A 20-year-old female, G1P0 at 17 weeks’ gestation, presents to the emergency department complaining of right-sided abdominal pain. The pain began 10 hours ago accompanied by nausea and two episodes of vomiting. The patient is afebrile and has a blood pressure of 130/72 mmHg. Her heart rate is 86 beats per minute (bpm) and respiratory rate is 20 breaths per minute. She weighs 198 lb (90 kg) and is 5 ft 7 in (169 cm) in height, with a body mass index (BMI) of 31 kg·m–2. She admits to right-sided tenderness to palpation, localized to the inguinal region. After ultrasonography by an obstetrician, the cause of pain is felt not to be related to pregnancy. The general surgery service is consulted, and it is their opinion that the patient has appendicitis and will require a laparoscopic appendectomy.
The parturient has had an unremarkable pregnancy thus far and has no medical comorbidities or allergies. She is a nonsmoker and does not consume alcohol. She takes prenatal vitamins, but no prescription medications. She has had no prior anesthetics and has no family history of anesthesia-related problems. Physical examination of her heart and lungs is unremarkable. There are no physical abnormalities of her spine. Her airway examination reveals a Mallampati Class IV airway with limited mouth opening. She has a normal range of motion of her cervical spine, full dentition, and minimal mandibular protrusion. The thyromental distance is 5 cm and the hyomental distance is 3 cm.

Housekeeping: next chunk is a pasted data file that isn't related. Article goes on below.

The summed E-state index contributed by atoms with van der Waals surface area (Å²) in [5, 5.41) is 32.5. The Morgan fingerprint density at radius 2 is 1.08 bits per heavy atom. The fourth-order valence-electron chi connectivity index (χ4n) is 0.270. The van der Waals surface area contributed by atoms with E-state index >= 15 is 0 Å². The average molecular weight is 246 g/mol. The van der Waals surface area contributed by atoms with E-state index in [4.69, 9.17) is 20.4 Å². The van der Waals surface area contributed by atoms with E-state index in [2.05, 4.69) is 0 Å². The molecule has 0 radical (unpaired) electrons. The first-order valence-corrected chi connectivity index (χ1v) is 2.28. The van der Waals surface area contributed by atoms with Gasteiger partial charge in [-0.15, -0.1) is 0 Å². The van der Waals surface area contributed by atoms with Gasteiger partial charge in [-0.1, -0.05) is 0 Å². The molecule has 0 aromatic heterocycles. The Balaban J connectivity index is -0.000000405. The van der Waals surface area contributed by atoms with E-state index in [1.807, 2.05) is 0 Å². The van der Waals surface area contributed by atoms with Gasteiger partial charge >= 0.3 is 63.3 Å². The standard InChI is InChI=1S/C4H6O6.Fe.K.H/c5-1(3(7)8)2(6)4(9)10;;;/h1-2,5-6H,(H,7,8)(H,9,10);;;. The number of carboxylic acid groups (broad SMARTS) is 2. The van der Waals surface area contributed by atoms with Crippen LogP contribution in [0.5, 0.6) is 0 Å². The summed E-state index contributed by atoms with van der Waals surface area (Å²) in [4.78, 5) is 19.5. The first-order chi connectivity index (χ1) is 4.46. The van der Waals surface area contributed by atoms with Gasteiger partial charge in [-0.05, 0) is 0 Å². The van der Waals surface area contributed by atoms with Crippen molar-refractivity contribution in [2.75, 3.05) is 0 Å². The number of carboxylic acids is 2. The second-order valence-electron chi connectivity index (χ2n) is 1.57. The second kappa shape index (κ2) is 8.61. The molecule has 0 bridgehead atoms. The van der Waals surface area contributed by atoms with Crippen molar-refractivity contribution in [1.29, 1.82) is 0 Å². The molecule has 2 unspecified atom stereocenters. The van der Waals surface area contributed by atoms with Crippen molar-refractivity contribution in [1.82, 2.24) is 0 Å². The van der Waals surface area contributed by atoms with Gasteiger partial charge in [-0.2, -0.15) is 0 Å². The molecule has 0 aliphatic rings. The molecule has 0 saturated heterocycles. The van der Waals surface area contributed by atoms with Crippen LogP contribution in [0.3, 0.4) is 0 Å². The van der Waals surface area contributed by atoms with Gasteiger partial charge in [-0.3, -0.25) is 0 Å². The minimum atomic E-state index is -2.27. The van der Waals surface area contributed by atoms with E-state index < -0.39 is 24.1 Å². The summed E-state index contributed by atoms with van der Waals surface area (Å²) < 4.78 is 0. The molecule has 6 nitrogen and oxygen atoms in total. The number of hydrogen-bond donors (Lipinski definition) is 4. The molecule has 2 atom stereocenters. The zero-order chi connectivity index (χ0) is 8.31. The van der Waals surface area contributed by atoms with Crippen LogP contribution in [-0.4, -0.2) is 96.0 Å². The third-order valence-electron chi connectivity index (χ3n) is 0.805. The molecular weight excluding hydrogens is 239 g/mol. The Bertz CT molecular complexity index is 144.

What Is the Incidence of Appendicitis in Pregnancy?
The incidence of acute appendicitis in pregnancy has been reported between 1:1000 and 1:1500,1–5 which is similar to the incidence in nonpregnant women of childbearing age.6 Appendicitis is the most common nonobstetrical cause of acute abdomen in the parturient, and appendectomy is the most common nonobstetrical surgical procedure performed during pregnancy.7 Relative incidence varies throughout pregnancy, ranging from 19% to 36% during the first trimester, 27% to 60% during the second trimester, and 15% to 33% during the third trimester of pregnancy.8 While pregnancy does not appear to increase the risk of appendicitis, the anatomic and physiologic changes that accompany pregnancy may obscure the diagnosis.9 Perforation and complicated acute appendicitis may be more prevalent in pregnant patients than in the nonpregnant population,9,10 though some recent studies dispute this notion.11,12 The risk of appendiceal perforation ranges from 11% to 43%,5,10–13 and increases with advanced gestation and delay in diagnosis.13,14
Parturients with appendicitis are at increased risk of perinatal morbidity and mortality. Historically, premature delivery occurred at a rate of 15% to 45%, although a recent, large population study demonstrated an incidence of 4% to 11%.12 The rate of fetal loss for simple and complex appendectomies is 2% and 6%, respectively,12 which is much lower ...